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M26-35

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M26-35  [#permalink]

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New post 16 Sep 2014, 01:26
5
19
00:00
A
B
C
D
E

Difficulty:

  95% (hard)

Question Stats:

25% (02:03) correct 75% (02:37) wrong based on 163 sessions

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Re M26-35  [#permalink]

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New post 16 Sep 2014, 01:26
3
Official Solution:


(1) \(x^6+y^9=0\).

\((x^2)^3=(-y^3)^3;\)

\(x^2=-y^3\);

\(x^2+y^3=0\). Sufficient.

(2) \(27^{x^2}=\frac{3}{3^{3y^2+1}}\).

\(3^{3x^2}=\frac{3}{3^{3y^2}*3}\);

\(3^{3x^2}*3^{3y^2}=1\);

\(3^{3x^2+3y^2}=1\);

Since the power of 3 must be zero in order for the above equation to hold true then \(3x^2+3y^2=0\), so \(x^2+y^2=0\). The sum of two non-negative values is zero means that both \(x\) and \(y\) must be zero therefore \(x=y=0\) and \(x^2+y^3=0\). Sufficient.


Answer: D
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Re: M26-35  [#permalink]

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New post 07 Nov 2014, 20:09
Hi Bunuel,

I keep making mistakes on exponent manipulation. It just doesn't immediately jump out to me that x^6 + y^9 = 0 can be manipulated into something that solves the problem. Do you happen to have a list of questions that test similar concepts that I can practice with? I tried using the "find similar topics" function but many of the problems don't involve the skills I'm having trouble with.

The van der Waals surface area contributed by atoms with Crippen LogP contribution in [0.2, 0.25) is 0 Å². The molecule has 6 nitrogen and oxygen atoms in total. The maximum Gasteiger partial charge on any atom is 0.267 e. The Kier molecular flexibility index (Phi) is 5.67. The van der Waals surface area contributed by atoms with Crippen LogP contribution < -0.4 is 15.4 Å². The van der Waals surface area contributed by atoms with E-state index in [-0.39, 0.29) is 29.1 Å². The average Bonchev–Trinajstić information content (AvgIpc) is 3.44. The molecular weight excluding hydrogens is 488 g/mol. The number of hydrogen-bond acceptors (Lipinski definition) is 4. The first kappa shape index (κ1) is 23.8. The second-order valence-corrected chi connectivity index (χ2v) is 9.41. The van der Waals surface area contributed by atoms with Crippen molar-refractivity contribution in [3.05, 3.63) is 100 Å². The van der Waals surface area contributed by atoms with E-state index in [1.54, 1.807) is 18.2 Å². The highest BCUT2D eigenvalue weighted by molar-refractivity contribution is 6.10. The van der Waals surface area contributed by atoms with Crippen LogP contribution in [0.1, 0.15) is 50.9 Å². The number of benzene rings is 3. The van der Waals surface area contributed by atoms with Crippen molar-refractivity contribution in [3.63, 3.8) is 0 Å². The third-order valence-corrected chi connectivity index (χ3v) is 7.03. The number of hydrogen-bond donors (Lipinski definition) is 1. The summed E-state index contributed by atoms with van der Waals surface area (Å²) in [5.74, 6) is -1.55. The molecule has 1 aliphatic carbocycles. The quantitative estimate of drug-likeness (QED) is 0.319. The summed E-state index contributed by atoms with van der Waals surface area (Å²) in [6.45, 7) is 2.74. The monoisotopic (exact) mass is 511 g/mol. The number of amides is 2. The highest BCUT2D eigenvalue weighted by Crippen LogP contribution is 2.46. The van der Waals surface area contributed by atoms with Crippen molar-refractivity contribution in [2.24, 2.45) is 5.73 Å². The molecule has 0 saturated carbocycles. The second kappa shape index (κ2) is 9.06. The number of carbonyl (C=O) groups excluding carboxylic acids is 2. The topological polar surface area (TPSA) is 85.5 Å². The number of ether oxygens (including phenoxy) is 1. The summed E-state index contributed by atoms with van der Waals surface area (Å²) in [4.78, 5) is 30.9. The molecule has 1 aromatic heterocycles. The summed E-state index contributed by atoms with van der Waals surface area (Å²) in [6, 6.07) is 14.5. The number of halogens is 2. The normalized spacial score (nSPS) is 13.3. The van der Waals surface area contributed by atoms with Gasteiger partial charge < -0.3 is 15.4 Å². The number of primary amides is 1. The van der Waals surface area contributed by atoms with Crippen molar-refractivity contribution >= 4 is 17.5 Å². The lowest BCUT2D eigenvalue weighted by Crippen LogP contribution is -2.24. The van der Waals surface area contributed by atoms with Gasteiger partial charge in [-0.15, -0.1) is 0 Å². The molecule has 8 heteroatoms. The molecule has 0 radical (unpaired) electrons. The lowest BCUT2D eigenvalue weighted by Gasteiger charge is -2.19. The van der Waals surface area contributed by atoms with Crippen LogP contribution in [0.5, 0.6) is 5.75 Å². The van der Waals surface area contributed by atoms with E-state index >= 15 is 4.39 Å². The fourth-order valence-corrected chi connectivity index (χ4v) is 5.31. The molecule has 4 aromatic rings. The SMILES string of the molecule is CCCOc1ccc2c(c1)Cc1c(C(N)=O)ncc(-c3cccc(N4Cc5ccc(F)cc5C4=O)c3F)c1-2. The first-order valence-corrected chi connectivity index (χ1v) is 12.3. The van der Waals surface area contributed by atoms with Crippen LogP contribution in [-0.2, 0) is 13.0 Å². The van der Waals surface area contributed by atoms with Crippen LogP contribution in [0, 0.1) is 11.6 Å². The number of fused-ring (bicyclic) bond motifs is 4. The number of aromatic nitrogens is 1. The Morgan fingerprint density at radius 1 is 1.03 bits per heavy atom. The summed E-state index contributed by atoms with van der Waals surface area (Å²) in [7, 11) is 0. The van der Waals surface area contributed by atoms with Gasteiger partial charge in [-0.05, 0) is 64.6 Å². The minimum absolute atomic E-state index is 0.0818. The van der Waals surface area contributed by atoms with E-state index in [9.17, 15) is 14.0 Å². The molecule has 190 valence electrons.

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New post 09 Nov 2014, 06:17
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OutOfTheHills wrote:
Hi Bunuel,

I keep making mistakes on exponent manipulation. It just doesn't immediately jump out to me that x^6 + y^9 = 0 can be manipulated into something that solves the problem. Do you happen to have a list of questions that test similar concepts that I can practice with? I tried using the "find similar topics" function but many of the problems don't involve the skills I'm having trouble with.


Theory on Exponents: math-number-theory-88376.html

All DS Exponents questions to practice: search.php?search_id=tag&tag_id=39
All PS Exponents questions to practice: search.php?search_id=tag&tag_id=60

Tough and tricky DS exponents and roots questions with detailed solutions: tough-and-tricky-exponents-and-roots-questions-125967.html
Tough and tricky PS exponents and roots questions with detailed solutions: tough-and-tricky-exponents-and-roots-questions-125956.html

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Re: M26-35  [#permalink]

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New post 15 Feb 2016, 21:02
For statement two, can you explain how you got from step 1 to step 2 and to step 3?